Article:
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Yuliya Parshina-Kottas

1269 days ago
Unfiled. Edited by Yuliya Parshina-Kottas 1269 days ago
Yuliya Parshina-Kottas is a recent graduate of ITP, NYU. After a decade of working as an animator and designer for children's television, advertising, and multimedia museum exhibits, she is venturing bravely into the world of user experience, interaction design, and creative coding. See more of her work at www.parshina.com
The final step was to add accessibility preferences to the algorithm. I converted the collected light, crowd, and noise data into a 0-2 (low, medium, high) score and added it to the main JSON data file by assigning the numbers to the MapMaker app graph nodes. In the Wayfinder prototype, simple drop-down menus allow users to define their ideal navigational environment.
Working on the Accessible Wayfinding project was a wonderful introduction to the world of computer science, which I am now eager to explore and conquer. I walked away with a better understanding of, and immense admiration for, the creative process involved in designing an algorithm. Through conversations with various members of the Met staff, I learned a lot about the issues of wayfinding and accessibility in a world-class museum like the Met. I am truly grateful for the opportunity to be immersed in a topic of great personal meaning, and develop it from a concept to a functional prototype.
I can't wait to see this project evolve in the hands of the next generation of interns and volunteers. I hope my work will serve as fertile ground for many conversations, experimentations, and innovations to take root.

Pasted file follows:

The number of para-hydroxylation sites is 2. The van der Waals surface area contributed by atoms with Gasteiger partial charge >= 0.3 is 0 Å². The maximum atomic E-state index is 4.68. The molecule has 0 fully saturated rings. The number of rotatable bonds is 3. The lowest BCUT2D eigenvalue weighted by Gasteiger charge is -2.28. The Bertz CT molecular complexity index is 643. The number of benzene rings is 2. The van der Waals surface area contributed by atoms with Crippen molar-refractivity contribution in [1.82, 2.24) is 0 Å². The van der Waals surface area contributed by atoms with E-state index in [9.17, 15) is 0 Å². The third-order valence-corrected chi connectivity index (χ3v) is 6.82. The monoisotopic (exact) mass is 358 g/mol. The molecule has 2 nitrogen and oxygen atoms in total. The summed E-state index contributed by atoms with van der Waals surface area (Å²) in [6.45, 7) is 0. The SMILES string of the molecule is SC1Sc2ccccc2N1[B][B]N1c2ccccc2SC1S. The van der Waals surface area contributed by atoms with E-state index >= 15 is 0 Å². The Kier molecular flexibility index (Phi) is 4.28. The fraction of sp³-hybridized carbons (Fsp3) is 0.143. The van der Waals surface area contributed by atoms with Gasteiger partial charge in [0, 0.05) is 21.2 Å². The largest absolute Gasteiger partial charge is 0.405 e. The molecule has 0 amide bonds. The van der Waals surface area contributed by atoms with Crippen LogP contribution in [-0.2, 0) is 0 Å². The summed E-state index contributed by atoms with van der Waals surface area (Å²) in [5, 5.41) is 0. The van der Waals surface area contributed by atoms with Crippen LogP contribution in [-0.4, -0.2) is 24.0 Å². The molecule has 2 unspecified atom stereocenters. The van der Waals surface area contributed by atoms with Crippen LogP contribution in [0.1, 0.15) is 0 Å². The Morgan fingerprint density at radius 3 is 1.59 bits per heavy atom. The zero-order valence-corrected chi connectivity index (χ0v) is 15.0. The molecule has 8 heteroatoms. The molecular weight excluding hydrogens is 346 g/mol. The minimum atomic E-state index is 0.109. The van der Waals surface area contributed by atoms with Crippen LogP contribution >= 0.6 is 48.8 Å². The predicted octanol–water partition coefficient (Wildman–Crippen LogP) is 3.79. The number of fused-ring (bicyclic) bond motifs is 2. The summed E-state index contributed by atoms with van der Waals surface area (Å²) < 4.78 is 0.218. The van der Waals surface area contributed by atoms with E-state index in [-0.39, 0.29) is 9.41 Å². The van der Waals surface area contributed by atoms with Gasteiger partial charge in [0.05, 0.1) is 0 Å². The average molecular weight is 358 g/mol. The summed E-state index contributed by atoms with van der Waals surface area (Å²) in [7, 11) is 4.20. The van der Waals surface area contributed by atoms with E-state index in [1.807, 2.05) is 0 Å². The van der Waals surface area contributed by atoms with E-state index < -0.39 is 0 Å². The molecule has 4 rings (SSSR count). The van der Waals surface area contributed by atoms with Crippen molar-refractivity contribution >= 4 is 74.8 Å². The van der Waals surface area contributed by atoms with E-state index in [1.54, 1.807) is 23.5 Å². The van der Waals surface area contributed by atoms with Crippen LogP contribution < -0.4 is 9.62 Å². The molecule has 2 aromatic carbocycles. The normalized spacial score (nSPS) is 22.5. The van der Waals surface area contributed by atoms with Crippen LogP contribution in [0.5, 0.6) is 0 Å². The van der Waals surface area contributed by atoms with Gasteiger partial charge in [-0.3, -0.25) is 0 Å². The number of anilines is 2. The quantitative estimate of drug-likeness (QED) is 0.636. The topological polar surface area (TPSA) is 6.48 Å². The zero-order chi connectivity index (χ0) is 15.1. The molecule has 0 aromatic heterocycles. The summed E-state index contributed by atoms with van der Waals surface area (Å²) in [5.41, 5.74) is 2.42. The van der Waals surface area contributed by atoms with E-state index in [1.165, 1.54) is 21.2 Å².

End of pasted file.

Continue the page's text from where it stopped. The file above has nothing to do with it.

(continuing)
1322 days ago
Unfiled. Edited by Yuliya Parshina-Kottas 1322 days ago
  • Adding accessibility preferences to the algorithm
Yuliya P
  • avoiding stairs
  • add multiple floors
  • Algorithm for turn by turn directions
Optimization Tests
40 nodes = 43 sec. to complete
50 nodes = 43 sec
60 nodes = 59 sec
70 nodes = 1 min 26 sec
80 nodes = 1 min 49 sec
90 nodes = 1 min 49 sec
  • Path doesn't draw
100 nodes = 3 min
  • Path doesn't draw
987 days ago
Unfiled. Edited by Don Undeen , Yuliya Parshina-Kottas 987 days ago
Don U Project Mosul
“Project Mosul is a volunteer action by the fellows of the Initial Training Network for Digital Cultural Heritage… We are looking for volunteers to help virtually restore the Mosul Museum.”
How can the MediaLab help?
Yuliya P Model museum / artifacts
VR walkthrough?
1339 days ago
Unfiled. Edited by Jonathan Dahan , Don Undeen , Yuliya Parshina-Kottas 1339 days ago
Don U
  • fix the term "Image Instructions" - Image-based instructions, maybe.
Well, this is how I went about doing it. Cory Arcangel shared his process , inviting others to build what he built and learn from it. In that spirit I'd like to share, in detail, my experience translating his image instructions to a final piece. If all goes well, you will have one of these:
Jonathan D
  • your very own bespoke copy of super mario clouds
Don U
  • "And a pic of if running"
Jonathan D
  • Read the original how-to
Cory's instructions for creating SMC  are pretty good if you have an idea of all the tools. Read them first to get a handle on what exactly you will be doing. I will try and fill in details I learned along the way.
Don U
  • Spell Super Mario Clouds
  • Source the materials
 This takes a bit more preparation than going to your local art supply store.
 NES/Famicom, Super Mario Bros Game Cartridge., 256kb EPROM, EPROM Programmer, half-height 28pin IC socket
  •  Explain NES : Orginal Nintendo Entertainment System (maybe show pic) . Explain other items, perhaps link to wikipedia
 Soldering iron, desoldering pump/iron/braid, screwdriver
Don U
  •  explanation, links. (oh, I see you explain some of this stuff later, so that's probably fine.)